I’m fairly pleased with the result of this project. I tried to do a dappling effect over the face and neck, to make an iron grey horse. But this was beyond my artistic talents. I’m still not happy with the mane, although it looks better than when I first attached it, I’d still prefer one length of hide. I might look at doing something about that next year. Some one is happy with her rocking horse though so it’s a win in that department. Not sure it’s delaying an actual pony by very long though!

Riding With Sponges

In 2021 I’m planning on attending a course of whatever sort is allowed to happen with Covid guidelines on the Franklin Method. My pilates teacher is an avid fan, and a lot of the ball and band work I’ve seen compliments my teaching and would benefit my clients. I’m not interested in running clinics, but a better understanding and knowledge of the props will give me some more tools to help my clients achieve their goals.

Starting with sponges. I saw a social media post using them and promptly hopped on the band wagon.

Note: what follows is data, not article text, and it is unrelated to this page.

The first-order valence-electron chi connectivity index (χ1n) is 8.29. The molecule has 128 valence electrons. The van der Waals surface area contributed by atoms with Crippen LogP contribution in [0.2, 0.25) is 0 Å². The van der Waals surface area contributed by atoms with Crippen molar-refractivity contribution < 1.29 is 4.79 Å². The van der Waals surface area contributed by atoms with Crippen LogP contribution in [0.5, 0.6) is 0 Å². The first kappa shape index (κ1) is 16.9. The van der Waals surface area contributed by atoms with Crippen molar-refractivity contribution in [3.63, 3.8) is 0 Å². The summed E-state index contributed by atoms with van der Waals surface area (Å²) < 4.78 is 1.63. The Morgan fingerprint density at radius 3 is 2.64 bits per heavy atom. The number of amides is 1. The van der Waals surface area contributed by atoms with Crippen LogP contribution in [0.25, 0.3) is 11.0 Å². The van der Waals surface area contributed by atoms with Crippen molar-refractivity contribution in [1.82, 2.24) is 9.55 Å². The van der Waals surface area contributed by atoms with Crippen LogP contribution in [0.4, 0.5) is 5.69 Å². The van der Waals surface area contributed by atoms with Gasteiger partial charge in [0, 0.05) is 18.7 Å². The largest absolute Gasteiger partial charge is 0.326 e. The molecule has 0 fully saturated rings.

Several of my clients have now endured the sponges, and all have felt the benefit of the instant feedback the sponges provide.

The large sponges sit on the stirrup tread, underneath the foot and can be ridden on the flat and over jumps. I’m yet to use them over jumps, but I will, don’t worry, I will!

I start the session with the sponges by getting my rider to walk round on both reins, getting used to the feel of them under the foot and tuning in to their feet. Improving their proprioception. We talk about whether one sponge is more easily squashed than the other. If so, then it suggests the rider has more weight going down that leg, often coming from asymmetry in the seat. Which we can then address.